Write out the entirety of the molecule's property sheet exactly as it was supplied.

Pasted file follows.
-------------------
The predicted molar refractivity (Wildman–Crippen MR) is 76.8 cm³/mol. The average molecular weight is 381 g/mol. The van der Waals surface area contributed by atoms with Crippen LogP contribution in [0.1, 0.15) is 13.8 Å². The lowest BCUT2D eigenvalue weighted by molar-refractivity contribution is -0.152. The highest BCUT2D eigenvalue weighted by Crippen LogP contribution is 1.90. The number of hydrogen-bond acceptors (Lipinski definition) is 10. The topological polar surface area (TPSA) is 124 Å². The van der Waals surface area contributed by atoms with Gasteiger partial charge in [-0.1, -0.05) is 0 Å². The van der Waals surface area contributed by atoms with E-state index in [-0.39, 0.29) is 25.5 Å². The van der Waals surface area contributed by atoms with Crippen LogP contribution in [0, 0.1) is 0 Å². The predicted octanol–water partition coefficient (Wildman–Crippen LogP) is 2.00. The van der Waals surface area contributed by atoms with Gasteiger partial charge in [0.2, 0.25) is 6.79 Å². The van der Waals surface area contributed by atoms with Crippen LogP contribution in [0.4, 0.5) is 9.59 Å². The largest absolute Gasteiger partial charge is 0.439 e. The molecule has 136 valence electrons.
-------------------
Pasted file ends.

The predicted molar refractivity (Wildman–Crippen MR) is 76.8 cm³/mol. The average molecular weight is 381 g/mol. The van der Waals surface area contributed by atoms with Crippen LogP contribution in [0.1, 0.15) is 13.8 Å². The lowest BCUT2D eigenvalue weighted by molar-refractivity contribution is -0.152. The highest BCUT2D eigenvalue weighted by Crippen LogP contribution is 1.90. The number of hydrogen-bond acceptors (Lipinski definition) is 10. The topological polar surface area (TPSA) is 124 Å². The van der Waals surface area contributed by atoms with Gasteiger partial charge in [-0.1, -0.05) is 0 Å². The van der Waals surface area contributed by atoms with E-state index in [-0.39, 0.29) is 25.5 Å². The van der Waals surface area contributed by atoms with Crippen LogP contribution in [0, 0.1) is 0 Å². The predicted octanol–water partition coefficient (Wildman–Crippen LogP) is 2.00. The van der Waals surface area contributed by atoms with Gasteiger partial charge in [0.2, 0.25) is 6.79 Å². The van der Waals surface area contributed by atoms with Crippen LogP contribution in [0.4, 0.5) is 9.59 Å². The largest absolute Gasteiger partial charge is 0.439 e. The molecule has 136 valence electrons.